“We are liars. We are beautiful and privileged. We are cracked and broken.”
The second I finished this book, I had to flip back to the beginning and skim the pages front to back hunting for the subtle little clues that may hint at the shocking end twist – and they were rather unnerving when spotted. This novel is clever, the writing superb and, if her other books prove to be as addictive, Emily Lockhart may well be my new favourite YA author.
I’m not too keen to write about the plot of this novel, at the risk of revealing too much. I didn’t read any reviews prior to reading it myself, and I do think its haunting impact is so much greater going into it blind. This is certainly not your standard YA fare. Even though an obligatory teen-romance does play out beneath the summer sun, it is so central to the novel’s dark tragedy that a touch of sentimentality is easily forgiven. This is much more a story of family dynamics, loss, guilt and the sometimes misplaced passions and impatience of youth. Of coming of age, while traversing the ever changing terrain of relationships and coming to terms with life’s inherent traumas.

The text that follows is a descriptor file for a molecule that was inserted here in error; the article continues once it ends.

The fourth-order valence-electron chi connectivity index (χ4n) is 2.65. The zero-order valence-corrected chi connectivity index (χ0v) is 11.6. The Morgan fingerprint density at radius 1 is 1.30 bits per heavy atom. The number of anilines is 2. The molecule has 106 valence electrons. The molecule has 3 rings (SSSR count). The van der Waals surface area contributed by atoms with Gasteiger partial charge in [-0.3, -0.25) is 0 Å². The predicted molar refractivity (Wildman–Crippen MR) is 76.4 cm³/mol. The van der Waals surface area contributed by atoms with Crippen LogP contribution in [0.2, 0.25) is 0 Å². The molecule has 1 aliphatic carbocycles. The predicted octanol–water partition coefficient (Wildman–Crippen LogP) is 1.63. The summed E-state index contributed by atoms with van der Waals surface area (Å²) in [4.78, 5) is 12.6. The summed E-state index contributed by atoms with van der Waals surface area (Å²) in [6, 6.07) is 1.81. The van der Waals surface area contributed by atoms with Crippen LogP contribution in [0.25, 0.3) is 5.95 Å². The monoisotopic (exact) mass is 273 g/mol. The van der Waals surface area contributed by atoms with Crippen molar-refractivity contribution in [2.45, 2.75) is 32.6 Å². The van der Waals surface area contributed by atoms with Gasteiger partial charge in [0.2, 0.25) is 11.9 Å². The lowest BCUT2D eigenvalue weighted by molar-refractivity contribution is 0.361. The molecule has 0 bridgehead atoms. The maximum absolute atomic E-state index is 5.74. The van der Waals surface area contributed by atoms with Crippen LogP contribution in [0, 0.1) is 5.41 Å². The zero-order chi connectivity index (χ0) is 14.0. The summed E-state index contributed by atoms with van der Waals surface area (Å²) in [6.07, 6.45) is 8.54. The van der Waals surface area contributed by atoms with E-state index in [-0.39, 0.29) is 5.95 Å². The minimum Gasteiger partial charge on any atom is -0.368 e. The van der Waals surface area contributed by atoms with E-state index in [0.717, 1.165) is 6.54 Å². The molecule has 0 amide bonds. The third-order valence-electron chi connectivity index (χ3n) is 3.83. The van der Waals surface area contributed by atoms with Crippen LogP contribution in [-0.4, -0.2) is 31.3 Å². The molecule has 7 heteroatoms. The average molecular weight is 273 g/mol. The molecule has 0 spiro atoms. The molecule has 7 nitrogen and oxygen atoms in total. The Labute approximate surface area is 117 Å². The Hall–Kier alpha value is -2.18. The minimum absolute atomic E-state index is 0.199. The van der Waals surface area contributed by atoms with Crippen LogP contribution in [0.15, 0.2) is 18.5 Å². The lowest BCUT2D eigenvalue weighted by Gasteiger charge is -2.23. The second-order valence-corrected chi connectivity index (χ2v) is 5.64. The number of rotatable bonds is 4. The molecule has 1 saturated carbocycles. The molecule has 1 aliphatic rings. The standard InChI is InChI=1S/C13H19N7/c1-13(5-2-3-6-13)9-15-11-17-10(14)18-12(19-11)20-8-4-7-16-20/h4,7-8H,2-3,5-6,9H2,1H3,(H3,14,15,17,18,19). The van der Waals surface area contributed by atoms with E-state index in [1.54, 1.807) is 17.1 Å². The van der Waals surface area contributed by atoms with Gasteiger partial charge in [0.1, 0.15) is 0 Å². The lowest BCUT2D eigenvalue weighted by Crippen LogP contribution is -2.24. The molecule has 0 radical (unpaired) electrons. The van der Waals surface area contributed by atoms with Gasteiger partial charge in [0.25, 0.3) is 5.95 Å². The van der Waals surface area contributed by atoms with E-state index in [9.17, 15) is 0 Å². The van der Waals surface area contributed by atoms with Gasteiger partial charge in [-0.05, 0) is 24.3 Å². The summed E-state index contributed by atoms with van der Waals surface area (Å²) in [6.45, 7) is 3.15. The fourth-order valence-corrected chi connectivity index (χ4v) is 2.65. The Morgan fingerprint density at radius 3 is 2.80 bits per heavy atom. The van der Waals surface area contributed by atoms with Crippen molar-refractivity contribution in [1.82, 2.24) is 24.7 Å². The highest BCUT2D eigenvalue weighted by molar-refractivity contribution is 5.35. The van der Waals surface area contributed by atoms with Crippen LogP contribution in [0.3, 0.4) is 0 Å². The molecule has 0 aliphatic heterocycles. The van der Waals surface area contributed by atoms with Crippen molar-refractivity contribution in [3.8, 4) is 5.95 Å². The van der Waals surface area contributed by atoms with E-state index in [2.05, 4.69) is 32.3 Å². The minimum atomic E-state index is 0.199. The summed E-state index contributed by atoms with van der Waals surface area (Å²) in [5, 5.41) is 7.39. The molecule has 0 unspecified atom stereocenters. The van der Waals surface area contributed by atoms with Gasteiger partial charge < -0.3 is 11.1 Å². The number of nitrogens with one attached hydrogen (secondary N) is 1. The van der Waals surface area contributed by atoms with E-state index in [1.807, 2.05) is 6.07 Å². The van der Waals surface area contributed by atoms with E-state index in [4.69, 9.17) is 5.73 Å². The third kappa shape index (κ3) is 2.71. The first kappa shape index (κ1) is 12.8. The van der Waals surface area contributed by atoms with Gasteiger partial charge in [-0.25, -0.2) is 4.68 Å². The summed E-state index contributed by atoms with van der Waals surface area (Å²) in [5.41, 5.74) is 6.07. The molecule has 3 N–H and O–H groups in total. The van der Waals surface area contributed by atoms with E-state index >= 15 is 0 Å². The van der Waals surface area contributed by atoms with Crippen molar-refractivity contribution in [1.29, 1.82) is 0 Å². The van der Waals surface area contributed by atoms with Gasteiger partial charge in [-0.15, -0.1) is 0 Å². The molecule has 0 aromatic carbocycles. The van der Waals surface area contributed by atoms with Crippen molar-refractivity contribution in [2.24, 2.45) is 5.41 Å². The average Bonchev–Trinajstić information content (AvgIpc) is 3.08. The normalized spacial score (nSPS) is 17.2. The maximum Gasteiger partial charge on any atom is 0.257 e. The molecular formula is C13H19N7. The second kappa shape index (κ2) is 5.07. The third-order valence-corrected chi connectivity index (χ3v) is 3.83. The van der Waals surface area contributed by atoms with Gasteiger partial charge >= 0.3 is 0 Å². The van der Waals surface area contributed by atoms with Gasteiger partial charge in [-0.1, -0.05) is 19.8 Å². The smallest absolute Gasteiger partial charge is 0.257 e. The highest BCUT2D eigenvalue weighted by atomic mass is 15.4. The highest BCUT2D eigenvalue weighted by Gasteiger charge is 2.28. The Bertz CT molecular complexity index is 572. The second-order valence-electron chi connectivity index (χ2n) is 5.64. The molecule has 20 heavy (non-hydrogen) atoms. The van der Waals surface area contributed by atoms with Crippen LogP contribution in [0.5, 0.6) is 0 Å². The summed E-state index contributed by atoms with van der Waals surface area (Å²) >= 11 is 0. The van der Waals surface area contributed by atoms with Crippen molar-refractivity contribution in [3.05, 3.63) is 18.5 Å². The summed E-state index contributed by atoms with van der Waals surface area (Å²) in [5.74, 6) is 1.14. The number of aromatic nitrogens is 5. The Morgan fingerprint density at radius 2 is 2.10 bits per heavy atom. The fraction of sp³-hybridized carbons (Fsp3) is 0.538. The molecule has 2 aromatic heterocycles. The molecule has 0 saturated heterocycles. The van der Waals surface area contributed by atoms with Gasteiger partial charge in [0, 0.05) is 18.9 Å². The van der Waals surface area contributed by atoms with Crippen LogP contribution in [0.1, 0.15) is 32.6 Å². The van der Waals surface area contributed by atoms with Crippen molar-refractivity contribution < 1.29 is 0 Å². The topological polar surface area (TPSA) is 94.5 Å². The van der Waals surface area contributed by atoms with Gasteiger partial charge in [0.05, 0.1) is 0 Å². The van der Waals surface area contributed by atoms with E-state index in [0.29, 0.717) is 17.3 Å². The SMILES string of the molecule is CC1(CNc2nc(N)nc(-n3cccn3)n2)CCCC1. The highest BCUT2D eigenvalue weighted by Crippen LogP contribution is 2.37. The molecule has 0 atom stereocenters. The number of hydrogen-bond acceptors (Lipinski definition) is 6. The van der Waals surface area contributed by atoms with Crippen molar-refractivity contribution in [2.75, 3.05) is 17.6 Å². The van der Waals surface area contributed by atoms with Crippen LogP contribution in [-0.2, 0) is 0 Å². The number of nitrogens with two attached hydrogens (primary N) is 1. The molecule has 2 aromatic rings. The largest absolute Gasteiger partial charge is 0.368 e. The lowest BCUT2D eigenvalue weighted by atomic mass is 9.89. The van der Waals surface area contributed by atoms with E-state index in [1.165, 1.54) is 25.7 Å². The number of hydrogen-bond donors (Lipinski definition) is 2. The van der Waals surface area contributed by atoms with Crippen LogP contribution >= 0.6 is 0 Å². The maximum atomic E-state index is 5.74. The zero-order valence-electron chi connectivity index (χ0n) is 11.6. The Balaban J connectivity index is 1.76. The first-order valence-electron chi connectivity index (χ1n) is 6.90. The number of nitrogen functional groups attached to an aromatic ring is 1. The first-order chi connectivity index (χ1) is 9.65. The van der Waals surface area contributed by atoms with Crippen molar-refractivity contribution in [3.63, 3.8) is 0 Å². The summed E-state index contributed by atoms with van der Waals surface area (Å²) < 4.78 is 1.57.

I enjoyed the languid accounts of summers past and present, and devoured the darker turns which are revealed slowly and kept me eagerly turning the pages – perfect pacing! Lockhart’s writing is sophisticated and vividly beautiful, several passages left me with those delicious language-nerd goosebumps only exceptional writing can achieve:
“Welcome to my skull.
A truck is rolling over the bones of my neck and head. The vertebrae break, the brains pop and ooze. A thousand flashlights shine in my eyes. The world tilts.”
“He cried like a man, not like a boy. Not like he was frustrated or hadn’t gotten his way, but like life was bitter. Like his wounds couldn’t be healed.”
“One day when no one else was around, I went into the craft room at the back of the ground floor. I touched Gran’s collection of fabrics, the shiny bright buttons, the coloured threads. My head and shoulders melted first, followed by my hips and knees. Before long I was a puddle, soaking into the pretty cotton prints. I drenched the quilt she never finished, rusted the metal parts of her sewing machine. I was pure liquid loss.”
If you’re a reader who likes your YA to veer into more serious territory, this needs to be on your shelf. Dog days in this novel are bittersweet with the sting of private drama, and chances are that not a single character or event will be quite what you initially suspect.